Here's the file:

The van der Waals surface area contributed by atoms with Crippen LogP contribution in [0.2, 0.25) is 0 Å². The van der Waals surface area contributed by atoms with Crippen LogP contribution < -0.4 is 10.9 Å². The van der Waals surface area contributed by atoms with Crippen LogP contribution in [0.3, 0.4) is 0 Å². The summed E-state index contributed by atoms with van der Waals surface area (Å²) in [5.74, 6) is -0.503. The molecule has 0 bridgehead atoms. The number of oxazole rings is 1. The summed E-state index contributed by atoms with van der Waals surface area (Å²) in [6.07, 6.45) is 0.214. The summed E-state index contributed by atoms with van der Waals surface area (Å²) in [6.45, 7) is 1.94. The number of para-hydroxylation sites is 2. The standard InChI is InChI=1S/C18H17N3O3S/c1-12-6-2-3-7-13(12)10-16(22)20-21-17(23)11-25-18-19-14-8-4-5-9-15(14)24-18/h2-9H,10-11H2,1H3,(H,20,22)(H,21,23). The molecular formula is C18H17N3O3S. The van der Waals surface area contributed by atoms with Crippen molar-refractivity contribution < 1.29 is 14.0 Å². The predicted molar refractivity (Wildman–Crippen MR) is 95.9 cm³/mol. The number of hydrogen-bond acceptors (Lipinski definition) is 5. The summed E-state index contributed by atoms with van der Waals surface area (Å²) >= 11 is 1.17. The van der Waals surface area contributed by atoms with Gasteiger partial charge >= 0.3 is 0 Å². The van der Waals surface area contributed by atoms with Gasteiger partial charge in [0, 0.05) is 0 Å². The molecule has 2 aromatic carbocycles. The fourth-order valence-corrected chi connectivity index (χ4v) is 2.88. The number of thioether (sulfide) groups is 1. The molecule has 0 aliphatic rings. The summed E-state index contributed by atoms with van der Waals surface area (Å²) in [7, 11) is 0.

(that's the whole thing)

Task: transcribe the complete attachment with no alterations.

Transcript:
The van der Waals surface area contributed by atoms with Crippen LogP contribution in [0.2, 0.25) is 0 Å². The van der Waals surface area contributed by atoms with Crippen LogP contribution < -0.4 is 10.9 Å². The van der Waals surface area contributed by atoms with Crippen LogP contribution in [0.3, 0.4) is 0 Å². The summed E-state index contributed by atoms with van der Waals surface area (Å²) in [5.74, 6) is -0.503. The molecule has 0 bridgehead atoms. The number of oxazole rings is 1. The summed E-state index contributed by atoms with van der Waals surface area (Å²) in [6.07, 6.45) is 0.214. The summed E-state index contributed by atoms with van der Waals surface area (Å²) in [6.45, 7) is 1.94. The number of para-hydroxylation sites is 2. The standard InChI is InChI=1S/C18H17N3O3S/c1-12-6-2-3-7-13(12)10-16(22)20-21-17(23)11-25-18-19-14-8-4-5-9-15(14)24-18/h2-9H,10-11H2,1H3,(H,20,22)(H,21,23). The molecular formula is C18H17N3O3S. The van der Waals surface area contributed by atoms with Crippen molar-refractivity contribution < 1.29 is 14.0 Å². The predicted molar refractivity (Wildman–Crippen MR) is 95.9 cm³/mol. The number of hydrogen-bond acceptors (Lipinski definition) is 5. The summed E-state index contributed by atoms with van der Waals surface area (Å²) >= 11 is 1.17. The van der Waals surface area contributed by atoms with Gasteiger partial charge >= 0.3 is 0 Å². The van der Waals surface area contributed by atoms with Gasteiger partial charge in [0, 0.05) is 0 Å². The molecule has 2 aromatic carbocycles. The fourth-order valence-corrected chi connectivity index (χ4v) is 2.88. The number of thioether (sulfide) groups is 1. The molecule has 0 aliphatic rings. The summed E-state index contributed by atoms with van der Waals surface area (Å²) in [7, 11) is 0.